A new law now in effect makes it easier for Hoosiers to get the immunization shots they need.
Pharmacists have been offering the flu and shingles vaccine under guidelines approved by a physician before. Starting July 1, they’re also able to give vaccinations for pneumonia, tetanus, diphtheria, acellular pertussis, HPV infections and meningitis.
The new law lowers the age limit of children getting vaccines from pharmacists from 14 to 11 years old. Pharmacy students are also allowed to administer immunizations under the supervision of a professional.
“It will probably get more busy definitely,” said Joanna Bergum, pharmacy manager at Marsh Supermarket. “Tetanus and pertussis, or Tdap vaccinations, are ones that a lot of people are not getting and not keeping up with on their vaccination records.”
Marsh’s 40 pharmacies began offering flu shots for the first time this season. Staff say adding more to their load will not only help in business, but also make healthcare more accessible.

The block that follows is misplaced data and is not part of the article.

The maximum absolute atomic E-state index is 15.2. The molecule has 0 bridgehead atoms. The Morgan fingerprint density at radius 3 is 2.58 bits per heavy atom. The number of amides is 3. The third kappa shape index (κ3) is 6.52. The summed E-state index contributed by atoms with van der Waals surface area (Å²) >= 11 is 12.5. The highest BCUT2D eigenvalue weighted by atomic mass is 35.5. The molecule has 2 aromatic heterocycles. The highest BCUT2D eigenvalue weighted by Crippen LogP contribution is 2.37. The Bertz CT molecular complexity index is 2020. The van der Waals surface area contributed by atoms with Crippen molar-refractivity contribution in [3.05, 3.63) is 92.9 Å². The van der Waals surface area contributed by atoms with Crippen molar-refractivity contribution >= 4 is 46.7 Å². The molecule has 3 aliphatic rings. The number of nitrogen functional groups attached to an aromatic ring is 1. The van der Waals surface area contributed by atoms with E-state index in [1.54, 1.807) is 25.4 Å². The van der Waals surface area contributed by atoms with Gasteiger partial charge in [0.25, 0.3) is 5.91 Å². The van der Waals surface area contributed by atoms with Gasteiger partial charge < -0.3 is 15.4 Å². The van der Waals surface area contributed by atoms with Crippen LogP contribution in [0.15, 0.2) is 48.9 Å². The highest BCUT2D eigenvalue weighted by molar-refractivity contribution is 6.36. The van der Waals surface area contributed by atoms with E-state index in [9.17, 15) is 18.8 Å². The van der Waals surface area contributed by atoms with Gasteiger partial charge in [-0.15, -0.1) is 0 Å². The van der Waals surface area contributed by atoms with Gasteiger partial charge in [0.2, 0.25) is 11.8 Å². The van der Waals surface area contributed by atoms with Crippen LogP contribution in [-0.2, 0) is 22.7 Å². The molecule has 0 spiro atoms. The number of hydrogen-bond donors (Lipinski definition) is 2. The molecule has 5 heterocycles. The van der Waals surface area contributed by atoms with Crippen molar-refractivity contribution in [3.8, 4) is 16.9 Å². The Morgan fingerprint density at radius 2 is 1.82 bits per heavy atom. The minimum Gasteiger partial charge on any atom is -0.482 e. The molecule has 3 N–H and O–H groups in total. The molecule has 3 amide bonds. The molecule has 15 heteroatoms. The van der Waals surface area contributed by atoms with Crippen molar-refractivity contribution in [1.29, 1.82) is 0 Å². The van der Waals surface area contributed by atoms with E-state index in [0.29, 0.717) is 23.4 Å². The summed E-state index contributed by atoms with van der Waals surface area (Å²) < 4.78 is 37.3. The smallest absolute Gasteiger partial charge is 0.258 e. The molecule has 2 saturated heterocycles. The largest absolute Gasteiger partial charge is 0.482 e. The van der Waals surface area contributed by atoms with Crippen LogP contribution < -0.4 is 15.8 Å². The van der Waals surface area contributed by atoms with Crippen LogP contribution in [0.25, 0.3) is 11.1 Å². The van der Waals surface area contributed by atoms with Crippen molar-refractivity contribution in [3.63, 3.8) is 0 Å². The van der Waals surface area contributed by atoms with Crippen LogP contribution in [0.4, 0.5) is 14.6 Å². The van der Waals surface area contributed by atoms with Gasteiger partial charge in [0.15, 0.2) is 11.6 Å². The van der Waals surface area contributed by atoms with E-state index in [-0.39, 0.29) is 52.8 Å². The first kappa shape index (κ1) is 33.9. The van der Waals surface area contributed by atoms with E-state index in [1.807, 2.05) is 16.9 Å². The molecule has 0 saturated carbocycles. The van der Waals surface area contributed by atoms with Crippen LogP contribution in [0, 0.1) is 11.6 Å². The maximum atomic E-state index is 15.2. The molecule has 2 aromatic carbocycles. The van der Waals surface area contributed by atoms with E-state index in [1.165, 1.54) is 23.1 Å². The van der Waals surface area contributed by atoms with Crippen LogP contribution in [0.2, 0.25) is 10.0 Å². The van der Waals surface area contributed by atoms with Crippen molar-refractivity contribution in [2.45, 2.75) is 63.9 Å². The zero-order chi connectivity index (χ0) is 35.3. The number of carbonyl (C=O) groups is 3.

According to the Indiana Family and Social Services Administration, 22 percent of the state’s children do not get the required vaccines by their 2nd birthday.
“It could be an awareness thing. It could be an accessibility thing. People don’t like to go to their doctor’s office just for a vaccination,” said Bergum.
Experts say it may be the faster, cheaper option. Some parents say they would rather consult a doctor first depending on the shot.
“If I’m out with my daughter going to the grocery store and if I needed to get that vaccine, maybe it would be a little easier,” said Celeste Salimi, a parent and nurse practitioner. “I would think providers in a general clinic would give more information than pharmacies.”
Under the new legislation, lawmakers are also required to learn about adult and children’s immunization issues.